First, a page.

What is Jaundice?
Jaundice in newborn infants and is a clinical sign of excess bilirubin (hyperbilirubinaemia). It is characterized by a yellow coloring of the infant’s skin and other tissues caused by high levels of circulating bilirubin due to the breakdown of red blood cells. There is a 60% incidence of jaundice in full term infants (1st week) and 80% incidence in preterm infants.
Pathophysiology of Jaundice:
During red cell breakdown, hemoglobin is converted into bilirubin and removed to the liver. Bilirubin is water soluble and is excreted by the liver. However unconjugated bilirubin is not water soluble and it cannot be excreted by the liver and it is toxic to the body in high levels. Physiological jaundice is due to a high level of unconjugated bilirubin together with an immature liver which causes a build up of unconjugated bilirubin in the blood (hyperbilirubinaemia). Bilirubin is pigmented which causes a yellowing of the infant’s skin and tissues. A low level of bilirubin is usually not a concern as most infants will experience a certain amount of physiological jaundice which results in no problems. However, if unconjugated bilirubin levels rise rapidly above a safe level and are left untreated the bilirubin can cross the blood-brain barrier and be deposited in the brain stem (basal ganglia) and cerebellum, disrupting cellular metabolism causing irreversible brain damage (bilirubin encephalopathy) leading to kernicterus.
Causes of Jaundice
Physiological Jaundice: Occurs in 60% of term and 80% of preterm infants. The newborn has a high level of haemoglobin combined with a short red cell life leading to a high rate of hemolysis whilst the body mass bilirubin production is more than double in the neonate. This combined with other physiological changes that occur during transition from intra to extra-uterine life can force bilirubin to be processed at a challenging rate for the newborn. Jaundice usually occurs at 2-3 days of life and has resolved by 7-14 days of life. Breastfeeding Jaundice: Occurs in 5-10% of newborns when the infant does not drink enough breast milk and is similar to physiological jaundice but is more pronounced. The mother may require assistance with breast feeding.
Breast-Milk Jaundice: This occurs in 1-2% of breast fed infants and is caused by a substance that is produced in the breast milk. Enzyme activity in the infant’s liver, slows the breakdown and secretion of bilirubin. Jaundice starts at 4- 7 days of age and can last 3-10 weeks (occasionally up to 16 weeks). Breastfeeding does not need to be discontinued as there are no recorded cases of kernicterus resulting from this cause. The infant should however continue to be monitored for signs of improvement / worsening jaundice.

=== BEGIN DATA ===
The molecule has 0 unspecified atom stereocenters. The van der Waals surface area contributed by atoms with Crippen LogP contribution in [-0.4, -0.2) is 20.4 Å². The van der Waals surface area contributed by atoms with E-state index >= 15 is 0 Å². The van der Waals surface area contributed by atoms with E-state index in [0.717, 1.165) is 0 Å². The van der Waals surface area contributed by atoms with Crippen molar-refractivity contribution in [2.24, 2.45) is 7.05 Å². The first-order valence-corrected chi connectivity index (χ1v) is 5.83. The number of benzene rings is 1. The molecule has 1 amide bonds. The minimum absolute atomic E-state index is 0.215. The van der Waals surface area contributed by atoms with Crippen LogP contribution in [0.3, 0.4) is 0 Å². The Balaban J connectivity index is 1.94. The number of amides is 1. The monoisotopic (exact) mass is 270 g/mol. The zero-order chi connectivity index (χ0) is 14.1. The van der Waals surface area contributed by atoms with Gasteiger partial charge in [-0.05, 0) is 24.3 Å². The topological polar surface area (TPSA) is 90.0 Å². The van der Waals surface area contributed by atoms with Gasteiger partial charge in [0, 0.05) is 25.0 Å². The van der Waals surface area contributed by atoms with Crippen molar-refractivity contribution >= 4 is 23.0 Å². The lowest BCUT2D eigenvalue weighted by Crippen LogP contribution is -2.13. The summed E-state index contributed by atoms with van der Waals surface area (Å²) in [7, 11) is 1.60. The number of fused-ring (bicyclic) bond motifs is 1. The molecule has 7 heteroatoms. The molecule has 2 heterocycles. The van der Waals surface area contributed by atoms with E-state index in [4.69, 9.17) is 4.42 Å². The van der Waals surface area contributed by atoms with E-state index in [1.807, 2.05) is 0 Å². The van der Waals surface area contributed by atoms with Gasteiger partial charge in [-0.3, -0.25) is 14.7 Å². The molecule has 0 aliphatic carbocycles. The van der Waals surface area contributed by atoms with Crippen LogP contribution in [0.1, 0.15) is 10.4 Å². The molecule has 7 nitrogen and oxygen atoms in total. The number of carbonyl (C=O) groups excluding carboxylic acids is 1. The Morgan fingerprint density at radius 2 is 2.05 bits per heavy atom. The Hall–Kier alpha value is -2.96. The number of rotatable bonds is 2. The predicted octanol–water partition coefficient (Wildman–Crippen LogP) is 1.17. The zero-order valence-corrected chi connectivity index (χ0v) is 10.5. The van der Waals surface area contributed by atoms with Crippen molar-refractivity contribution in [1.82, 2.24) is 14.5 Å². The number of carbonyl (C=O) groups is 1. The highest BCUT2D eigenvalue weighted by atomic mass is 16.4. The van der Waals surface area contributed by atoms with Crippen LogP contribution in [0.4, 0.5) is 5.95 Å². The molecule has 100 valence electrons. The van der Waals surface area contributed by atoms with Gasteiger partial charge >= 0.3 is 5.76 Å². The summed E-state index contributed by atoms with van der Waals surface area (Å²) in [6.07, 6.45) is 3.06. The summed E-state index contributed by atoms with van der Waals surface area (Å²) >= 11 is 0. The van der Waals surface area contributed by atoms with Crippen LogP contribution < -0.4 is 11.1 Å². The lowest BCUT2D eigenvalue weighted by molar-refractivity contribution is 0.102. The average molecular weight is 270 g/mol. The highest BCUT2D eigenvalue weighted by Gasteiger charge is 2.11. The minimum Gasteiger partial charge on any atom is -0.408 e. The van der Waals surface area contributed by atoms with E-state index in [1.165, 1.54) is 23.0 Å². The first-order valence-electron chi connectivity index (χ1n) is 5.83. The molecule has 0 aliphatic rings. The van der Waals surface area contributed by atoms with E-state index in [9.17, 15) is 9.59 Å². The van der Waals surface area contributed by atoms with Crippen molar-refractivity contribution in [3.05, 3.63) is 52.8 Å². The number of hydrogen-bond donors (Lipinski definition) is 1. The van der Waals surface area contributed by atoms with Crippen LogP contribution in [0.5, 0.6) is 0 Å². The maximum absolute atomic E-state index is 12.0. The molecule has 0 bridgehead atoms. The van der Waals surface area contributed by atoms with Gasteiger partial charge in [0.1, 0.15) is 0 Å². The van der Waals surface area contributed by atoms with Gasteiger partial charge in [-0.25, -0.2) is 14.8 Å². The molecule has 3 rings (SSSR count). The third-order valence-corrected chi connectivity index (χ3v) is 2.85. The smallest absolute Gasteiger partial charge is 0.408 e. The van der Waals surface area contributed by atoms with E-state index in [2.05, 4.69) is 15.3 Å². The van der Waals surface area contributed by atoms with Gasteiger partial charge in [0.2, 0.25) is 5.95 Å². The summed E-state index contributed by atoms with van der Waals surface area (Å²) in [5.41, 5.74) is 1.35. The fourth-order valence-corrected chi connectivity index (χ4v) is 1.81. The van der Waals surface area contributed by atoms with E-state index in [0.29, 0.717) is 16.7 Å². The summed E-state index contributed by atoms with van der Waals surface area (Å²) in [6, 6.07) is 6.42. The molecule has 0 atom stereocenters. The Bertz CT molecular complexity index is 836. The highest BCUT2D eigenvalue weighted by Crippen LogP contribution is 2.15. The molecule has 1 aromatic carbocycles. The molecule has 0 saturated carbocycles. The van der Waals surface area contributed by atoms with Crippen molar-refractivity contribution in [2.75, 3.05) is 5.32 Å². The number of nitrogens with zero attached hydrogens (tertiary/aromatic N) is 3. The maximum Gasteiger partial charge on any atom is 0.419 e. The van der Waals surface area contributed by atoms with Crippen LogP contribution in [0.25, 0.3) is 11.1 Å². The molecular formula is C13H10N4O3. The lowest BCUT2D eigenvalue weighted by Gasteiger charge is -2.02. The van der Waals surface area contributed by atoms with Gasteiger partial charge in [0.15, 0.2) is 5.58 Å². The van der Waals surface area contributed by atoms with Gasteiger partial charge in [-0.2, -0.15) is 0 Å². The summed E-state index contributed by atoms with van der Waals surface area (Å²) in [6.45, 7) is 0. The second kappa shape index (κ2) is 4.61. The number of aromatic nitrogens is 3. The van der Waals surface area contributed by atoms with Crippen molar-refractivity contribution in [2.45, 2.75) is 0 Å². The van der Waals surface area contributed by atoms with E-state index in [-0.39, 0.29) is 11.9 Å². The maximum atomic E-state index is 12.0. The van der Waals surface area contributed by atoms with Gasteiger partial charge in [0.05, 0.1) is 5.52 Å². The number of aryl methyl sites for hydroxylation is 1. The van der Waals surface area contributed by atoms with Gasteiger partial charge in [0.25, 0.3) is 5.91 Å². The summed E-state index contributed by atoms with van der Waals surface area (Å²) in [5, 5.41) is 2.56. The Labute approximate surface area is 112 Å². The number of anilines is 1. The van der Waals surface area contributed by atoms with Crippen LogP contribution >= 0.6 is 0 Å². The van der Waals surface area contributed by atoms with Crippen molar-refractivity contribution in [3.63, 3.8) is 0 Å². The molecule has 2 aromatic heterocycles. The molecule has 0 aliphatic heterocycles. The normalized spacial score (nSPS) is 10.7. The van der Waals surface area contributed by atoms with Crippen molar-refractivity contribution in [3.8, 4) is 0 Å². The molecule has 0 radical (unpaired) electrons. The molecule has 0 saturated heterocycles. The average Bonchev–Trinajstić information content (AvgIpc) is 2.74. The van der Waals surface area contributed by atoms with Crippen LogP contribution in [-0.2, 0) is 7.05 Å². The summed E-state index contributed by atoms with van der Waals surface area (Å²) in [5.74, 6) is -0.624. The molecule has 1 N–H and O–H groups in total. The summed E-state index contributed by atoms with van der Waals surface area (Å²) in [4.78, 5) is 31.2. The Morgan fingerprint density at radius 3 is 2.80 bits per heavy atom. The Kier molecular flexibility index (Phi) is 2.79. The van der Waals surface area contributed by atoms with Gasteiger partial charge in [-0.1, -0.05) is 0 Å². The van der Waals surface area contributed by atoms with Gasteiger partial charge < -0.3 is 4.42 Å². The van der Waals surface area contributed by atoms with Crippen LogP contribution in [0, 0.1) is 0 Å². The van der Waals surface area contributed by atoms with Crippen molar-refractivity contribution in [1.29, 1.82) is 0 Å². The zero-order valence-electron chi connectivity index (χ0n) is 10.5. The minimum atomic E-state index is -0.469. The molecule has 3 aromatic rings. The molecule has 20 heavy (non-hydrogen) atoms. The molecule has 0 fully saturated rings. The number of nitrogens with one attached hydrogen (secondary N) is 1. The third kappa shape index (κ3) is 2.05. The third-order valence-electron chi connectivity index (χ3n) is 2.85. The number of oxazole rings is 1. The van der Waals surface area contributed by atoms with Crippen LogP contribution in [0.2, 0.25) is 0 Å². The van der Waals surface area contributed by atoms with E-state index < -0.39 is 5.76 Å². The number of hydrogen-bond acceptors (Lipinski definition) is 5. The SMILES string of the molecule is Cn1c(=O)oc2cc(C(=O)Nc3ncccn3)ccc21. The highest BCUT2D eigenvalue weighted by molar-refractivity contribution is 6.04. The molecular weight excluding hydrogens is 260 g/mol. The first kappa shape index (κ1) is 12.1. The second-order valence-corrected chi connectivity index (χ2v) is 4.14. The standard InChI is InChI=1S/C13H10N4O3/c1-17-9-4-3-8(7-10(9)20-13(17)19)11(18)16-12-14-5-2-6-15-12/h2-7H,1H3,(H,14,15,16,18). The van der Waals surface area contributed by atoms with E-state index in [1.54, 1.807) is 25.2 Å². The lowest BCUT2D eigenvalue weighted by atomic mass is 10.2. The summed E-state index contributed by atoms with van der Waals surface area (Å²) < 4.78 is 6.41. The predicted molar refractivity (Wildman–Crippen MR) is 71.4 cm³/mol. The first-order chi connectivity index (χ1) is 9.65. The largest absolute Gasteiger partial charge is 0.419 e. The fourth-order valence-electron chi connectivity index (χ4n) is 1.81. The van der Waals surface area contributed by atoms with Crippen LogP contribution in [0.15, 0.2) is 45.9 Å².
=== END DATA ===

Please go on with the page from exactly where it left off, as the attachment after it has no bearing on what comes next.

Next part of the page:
ABO Blood Group Incompatibility and Rhesus Incompatibility (Haemolysis): These can occur if the mother produces antibodies that destroy the newborn’s red cells, resulting in hemolysis of the infant’s blood. This leads to a sudden build up of bilirubin in the infant’s circulation during the first 24hrs of life. ABO incompatibility is less severe than Rhesus Incompatibility, however both varieties present with the most serious type of jaundice.
Also Other Pathological Causes: i.e. sepsis, endocrine /metabolic disorders, bile duct obstruction, G6PD deficiency.
Signs and Symptoms of Jaundice
Yellowing of skin colour, soft palate and sclera of eyes
Dark or grey stools
Jaundice is usually observed in the face and progresses gradually to the trunk and extremities. Therefore a thorough examination in bright natural light should be carried out where possible to determine the extent of jaundice.
Risk Factors for Jaundice
Prematurity (under 38 weeks gestation)
Previous sibling with neonatal jaundice requiring phototherapy
Exclusive breast feeding
Visible jaundice within 24 hours
Diagnosis of Jaundice
A serum bilirubin level will be used in conjunction with signs and symptoms of jaundice. Your doctor will determine if your baby has Jaundice and what actions are needed to treat your baby.
Treatment of Jaundice with a ‘Biliblanket’
The Biliblanket has been in use since 1990 and is an effective and safe method of treating phototherapy. A fibre optic light source is transmitted via a cable which delivers a high intensity of uniform light (blue halogen) only and there is no ultraviolet light. The potential complications of conventional phototherapy are minimized.
Advantages of the Biliblanket
• Infant can be held with no discontinuation of treatment
• Can be nursed in cot instead of incubator
• Encourages infant/maternal bonding
• Reduced heat/electrical dangers compared to overheat phototherapy
• Reduced insensible water loss compared to overheat phototherapy
• Blanket more flexible/comfortable
• Compact and easily transported